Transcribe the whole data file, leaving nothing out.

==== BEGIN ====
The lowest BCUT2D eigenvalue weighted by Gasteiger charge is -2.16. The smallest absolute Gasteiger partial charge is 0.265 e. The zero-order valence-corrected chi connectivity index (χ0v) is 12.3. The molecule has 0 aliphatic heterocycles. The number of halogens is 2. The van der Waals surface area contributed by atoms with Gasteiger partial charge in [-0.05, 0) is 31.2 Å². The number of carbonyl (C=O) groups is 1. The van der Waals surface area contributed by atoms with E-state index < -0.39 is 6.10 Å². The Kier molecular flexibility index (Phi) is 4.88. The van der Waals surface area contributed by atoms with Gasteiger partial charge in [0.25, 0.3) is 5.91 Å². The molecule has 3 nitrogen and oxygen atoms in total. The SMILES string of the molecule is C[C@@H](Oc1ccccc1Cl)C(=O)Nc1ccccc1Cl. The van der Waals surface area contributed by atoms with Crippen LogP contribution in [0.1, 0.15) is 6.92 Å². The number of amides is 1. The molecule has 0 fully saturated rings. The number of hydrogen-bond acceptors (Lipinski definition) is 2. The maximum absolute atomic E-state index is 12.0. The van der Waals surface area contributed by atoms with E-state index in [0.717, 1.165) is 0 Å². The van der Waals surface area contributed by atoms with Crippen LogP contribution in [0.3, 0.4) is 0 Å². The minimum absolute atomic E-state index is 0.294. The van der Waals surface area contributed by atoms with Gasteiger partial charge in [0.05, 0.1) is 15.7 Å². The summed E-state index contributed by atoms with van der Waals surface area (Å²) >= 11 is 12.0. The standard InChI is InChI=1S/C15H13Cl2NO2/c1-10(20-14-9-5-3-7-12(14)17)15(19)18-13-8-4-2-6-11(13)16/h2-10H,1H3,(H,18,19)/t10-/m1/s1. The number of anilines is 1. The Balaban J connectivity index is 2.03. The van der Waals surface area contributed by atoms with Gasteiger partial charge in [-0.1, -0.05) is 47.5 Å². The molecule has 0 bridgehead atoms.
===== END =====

The lowest BCUT2D eigenvalue weighted by Gasteiger charge is -2.16. The smallest absolute Gasteiger partial charge is 0.265 e. The zero-order valence-corrected chi connectivity index (χ0v) is 12.3. The molecule has 0 aliphatic heterocycles. The number of halogens is 2. The van der Waals surface area contributed by atoms with Gasteiger partial charge in [-0.05, 0) is 31.2 Å². The number of carbonyl (C=O) groups is 1. The van der Waals surface area contributed by atoms with E-state index < -0.39 is 6.10 Å². The Kier molecular flexibility index (Phi) is 4.88. The van der Waals surface area contributed by atoms with Gasteiger partial charge in [0.25, 0.3) is 5.91 Å². The molecule has 3 nitrogen and oxygen atoms in total. The SMILES string of the molecule is C[C@@H](Oc1ccccc1Cl)C(=O)Nc1ccccc1Cl. The van der Waals surface area contributed by atoms with Crippen LogP contribution in [0.1, 0.15) is 6.92 Å². The number of amides is 1. The molecule has 0 fully saturated rings. The number of hydrogen-bond acceptors (Lipinski definition) is 2. The maximum absolute atomic E-state index is 12.0. The van der Waals surface area contributed by atoms with E-state index in [0.717, 1.165) is 0 Å². The van der Waals surface area contributed by atoms with Crippen LogP contribution in [0.3, 0.4) is 0 Å². The minimum absolute atomic E-state index is 0.294. The van der Waals surface area contributed by atoms with Gasteiger partial charge in [0.05, 0.1) is 15.7 Å². The summed E-state index contributed by atoms with van der Waals surface area (Å²) >= 11 is 12.0. The standard InChI is InChI=1S/C15H13Cl2NO2/c1-10(20-14-9-5-3-7-12(14)17)15(19)18-13-8-4-2-6-11(13)16/h2-10H,1H3,(H,18,19)/t10-/m1/s1. The number of anilines is 1. The Balaban J connectivity index is 2.03. The van der Waals surface area contributed by atoms with Gasteiger partial charge in [-0.1, -0.05) is 47.5 Å². The molecule has 0 bridgehead atoms.